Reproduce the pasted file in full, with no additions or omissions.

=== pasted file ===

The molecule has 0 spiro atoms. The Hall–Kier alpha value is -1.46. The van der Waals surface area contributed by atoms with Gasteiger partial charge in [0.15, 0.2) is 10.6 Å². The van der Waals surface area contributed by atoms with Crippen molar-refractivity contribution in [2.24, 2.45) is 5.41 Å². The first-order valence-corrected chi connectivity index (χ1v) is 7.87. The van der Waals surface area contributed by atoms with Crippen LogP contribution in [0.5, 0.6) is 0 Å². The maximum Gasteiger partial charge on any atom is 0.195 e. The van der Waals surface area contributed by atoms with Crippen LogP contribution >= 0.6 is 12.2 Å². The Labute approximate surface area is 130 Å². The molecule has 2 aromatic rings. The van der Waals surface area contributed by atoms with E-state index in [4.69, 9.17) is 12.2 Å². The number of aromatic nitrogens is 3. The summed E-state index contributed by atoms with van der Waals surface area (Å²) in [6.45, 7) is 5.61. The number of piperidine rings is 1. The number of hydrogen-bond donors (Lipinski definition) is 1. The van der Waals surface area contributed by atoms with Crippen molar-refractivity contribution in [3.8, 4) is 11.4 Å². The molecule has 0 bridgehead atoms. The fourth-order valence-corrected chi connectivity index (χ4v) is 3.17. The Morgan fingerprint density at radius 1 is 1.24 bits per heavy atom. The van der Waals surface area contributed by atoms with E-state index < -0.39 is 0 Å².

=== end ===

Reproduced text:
The molecule has 0 spiro atoms. The Hall–Kier alpha value is -1.46. The van der Waals surface area contributed by atoms with Gasteiger partial charge in [0.15, 0.2) is 10.6 Å². The van der Waals surface area contributed by atoms with Crippen molar-refractivity contribution in [2.24, 2.45) is 5.41 Å². The first-order valence-corrected chi connectivity index (χ1v) is 7.87. The van der Waals surface area contributed by atoms with Crippen LogP contribution in [0.5, 0.6) is 0 Å². The maximum Gasteiger partial charge on any atom is 0.195 e. The van der Waals surface area contributed by atoms with Crippen LogP contribution >= 0.6 is 12.2 Å². The Labute approximate surface area is 130 Å². The molecule has 2 aromatic rings. The van der Waals surface area contributed by atoms with E-state index in [4.69, 9.17) is 12.2 Å². The number of aromatic nitrogens is 3. The summed E-state index contributed by atoms with van der Waals surface area (Å²) in [6.45, 7) is 5.61. The number of piperidine rings is 1. The number of hydrogen-bond donors (Lipinski definition) is 1. The van der Waals surface area contributed by atoms with Crippen molar-refractivity contribution in [3.8, 4) is 11.4 Å². The molecule has 0 bridgehead atoms. The fourth-order valence-corrected chi connectivity index (χ4v) is 3.17. The Morgan fingerprint density at radius 1 is 1.24 bits per heavy atom. The van der Waals surface area contributed by atoms with E-state index < -0.39 is 0 Å².